The U.S. dollar has found some strength overnight as global trade tensions are once again on the rise.
It is reported that the Trump administration is considering an increase the proposed tariff on $200 billion of Chinese goods to 25% from a the current proposal of 10%. Not surprisingly, China’s Ministry of Commerce said it was ready to retaliate.
The safe-haven Japanese yen is also benefiting as equity indexes are currently a sea of red.
The greenback gained a bit yesterday afternoon after the Federal Reserve meeting. While the Fed did not raise rates, traders are increasing bets of a September rate hike and a possible fourth rate hike by December.
U.S. data set for release later this morning will likely dictate whether the U.S. dollar can hold on to its overnight gains. Factory orders and Durable goods will cross the wire at 10 a.m. Tomorrow’s non-farm payroll report continues to be the biggest risk event on the week’s calendar.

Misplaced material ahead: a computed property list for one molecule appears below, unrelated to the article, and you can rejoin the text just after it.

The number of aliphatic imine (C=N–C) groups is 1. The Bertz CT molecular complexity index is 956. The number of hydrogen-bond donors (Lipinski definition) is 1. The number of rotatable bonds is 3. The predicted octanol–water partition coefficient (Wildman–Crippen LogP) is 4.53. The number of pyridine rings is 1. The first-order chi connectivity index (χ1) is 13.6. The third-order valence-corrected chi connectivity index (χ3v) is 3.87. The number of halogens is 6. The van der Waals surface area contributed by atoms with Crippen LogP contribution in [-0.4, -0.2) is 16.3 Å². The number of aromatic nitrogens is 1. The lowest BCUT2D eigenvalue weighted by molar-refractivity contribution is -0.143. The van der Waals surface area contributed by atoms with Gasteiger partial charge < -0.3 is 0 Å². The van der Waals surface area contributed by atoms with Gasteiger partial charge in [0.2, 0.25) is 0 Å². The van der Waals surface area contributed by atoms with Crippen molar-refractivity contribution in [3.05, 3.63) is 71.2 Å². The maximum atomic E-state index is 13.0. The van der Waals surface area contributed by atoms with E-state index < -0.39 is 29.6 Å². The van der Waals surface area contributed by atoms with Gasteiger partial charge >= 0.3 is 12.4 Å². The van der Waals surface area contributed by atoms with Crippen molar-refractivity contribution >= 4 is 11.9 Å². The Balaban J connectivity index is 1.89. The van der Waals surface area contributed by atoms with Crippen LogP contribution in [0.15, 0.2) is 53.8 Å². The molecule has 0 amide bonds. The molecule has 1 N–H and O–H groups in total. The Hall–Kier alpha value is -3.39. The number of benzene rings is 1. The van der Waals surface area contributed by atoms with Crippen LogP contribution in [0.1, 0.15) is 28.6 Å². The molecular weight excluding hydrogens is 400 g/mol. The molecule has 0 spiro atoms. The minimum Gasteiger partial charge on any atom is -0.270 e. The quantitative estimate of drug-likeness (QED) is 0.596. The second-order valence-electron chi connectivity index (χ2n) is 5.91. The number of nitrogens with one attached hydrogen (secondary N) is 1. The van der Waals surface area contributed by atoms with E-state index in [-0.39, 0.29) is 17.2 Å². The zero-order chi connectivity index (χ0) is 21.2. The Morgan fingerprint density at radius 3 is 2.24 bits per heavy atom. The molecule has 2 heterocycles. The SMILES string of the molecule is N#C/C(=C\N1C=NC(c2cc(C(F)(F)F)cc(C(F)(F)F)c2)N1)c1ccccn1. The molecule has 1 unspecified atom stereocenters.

EUR/USD fell to a two-week low on broad dollar strength. There was no major economic data or speeches in the Euro zone today so the move can be attributed to the dollar’s positive reaction to new trade tensions. EUR/USD attempted to break below key technical barriers in early trading but failed to hold below, indicating we might see the pair rise back to recent, tight ranges.
The sterling is taking a pounding this morning even after the Bank of England raised interest rates for only the second time since the financial crisis. As expected, the BOE voted to raise interest rates by a quarter of a point. But the vote was unanimous, which was a surprise. Nevertheless, the sterling has fallen to its weakest level since July 20th. BoE Governor Mark Carney held a mostly hawkish stance but it was not enough to convince traders that tighter policy is likely in the future with Brexit only eight months away.